Friday, March 11, 2011


One of the ladies at work keeps raving to me about how great filmjölk is and how much I should try it. When I asked her what it was she had a hard time describing it to me. She said it was something in between buttermilk and yogurt. She told me filmjölk is available in flavors and I should try a favored one first. So when I was at the grocery store I picked up some filmjölk. Here's my bottle at home.

I opted for blueberry, my co-workers favorite. I used it in my morning museli in lieu of milk or yogurt. It poured out just like she said, thinner than yogurt but still looked like yogurt. After the first bite I wasn't so sure about this stuff. It tasted like thick sour milk to me more than yogurt. But I kept going and by the end of the bowl I thought it was alright. I'll finish my container but I'm not so sure I'll buy more. Maybe it's one of those things you have to grow up with to love?

I did some further research on the internet so I could accurately describe to you all what exactly filmjölk is. Here's what I've figured out:

Filmjölk is a Swedish mesophilic fermented milk product that is made by fermenting cow's milk with a variety of bacterium from the species Lactococcus lactis and Leuconostoc mesenteroides. The bacteria metabolize lactose, the sugar naturally found in milk, into lactic acid. The acid gives filmjölk a sour taste and causes proteins in the milk, mainly casein, tocoagulate, thus thickening the final product. The bacteria also produce a limited amount of diacetyl, which gives filmjölk its characteristic taste. Filmjölk is similar to cultured buttermilk, kefir, or yoghurt in consistency, but fermented by different bacteria and thus has a slightly different taste. Compared with yoghurt, filmjölk tastes less sour. In Sweden, it is normally sold in 1-liter packages with live bacteria.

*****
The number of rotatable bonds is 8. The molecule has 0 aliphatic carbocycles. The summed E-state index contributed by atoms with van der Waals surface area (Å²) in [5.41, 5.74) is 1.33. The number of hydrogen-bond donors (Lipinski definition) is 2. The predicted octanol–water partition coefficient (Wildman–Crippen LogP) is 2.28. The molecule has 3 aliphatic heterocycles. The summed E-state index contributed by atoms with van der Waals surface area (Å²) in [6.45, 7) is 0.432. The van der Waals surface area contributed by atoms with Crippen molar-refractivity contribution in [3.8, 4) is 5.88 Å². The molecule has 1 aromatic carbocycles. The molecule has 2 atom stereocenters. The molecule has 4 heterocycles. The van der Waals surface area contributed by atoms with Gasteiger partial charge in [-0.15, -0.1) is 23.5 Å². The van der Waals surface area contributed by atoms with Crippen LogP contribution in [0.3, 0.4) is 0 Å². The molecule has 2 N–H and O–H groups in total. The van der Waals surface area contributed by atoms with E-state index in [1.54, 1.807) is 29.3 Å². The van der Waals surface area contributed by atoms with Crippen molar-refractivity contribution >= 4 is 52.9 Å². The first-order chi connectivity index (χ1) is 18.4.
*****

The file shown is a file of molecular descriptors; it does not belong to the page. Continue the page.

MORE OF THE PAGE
(Source: filmjölk wikipedia page March 6, 2011)

So, it's mostly about the bacteria used to ferment the milk. Apparently different bacteria produce different flavored milk and here in Sweden the dairy aisle proves this. I'll take a picture next time I go. The dairy aisle here is seriously overwhelming. This bacterial difference might seem obvious to some of you out their but I had never contemplated the subject before and since there is a total of 1 type of yogurt available in the States it didn't seem so obvious to me. If you want to know more specifics see the wiki page:

This venture down the dairy aisle has me tepid to continue but I'll update you as I progress.
Love Always,


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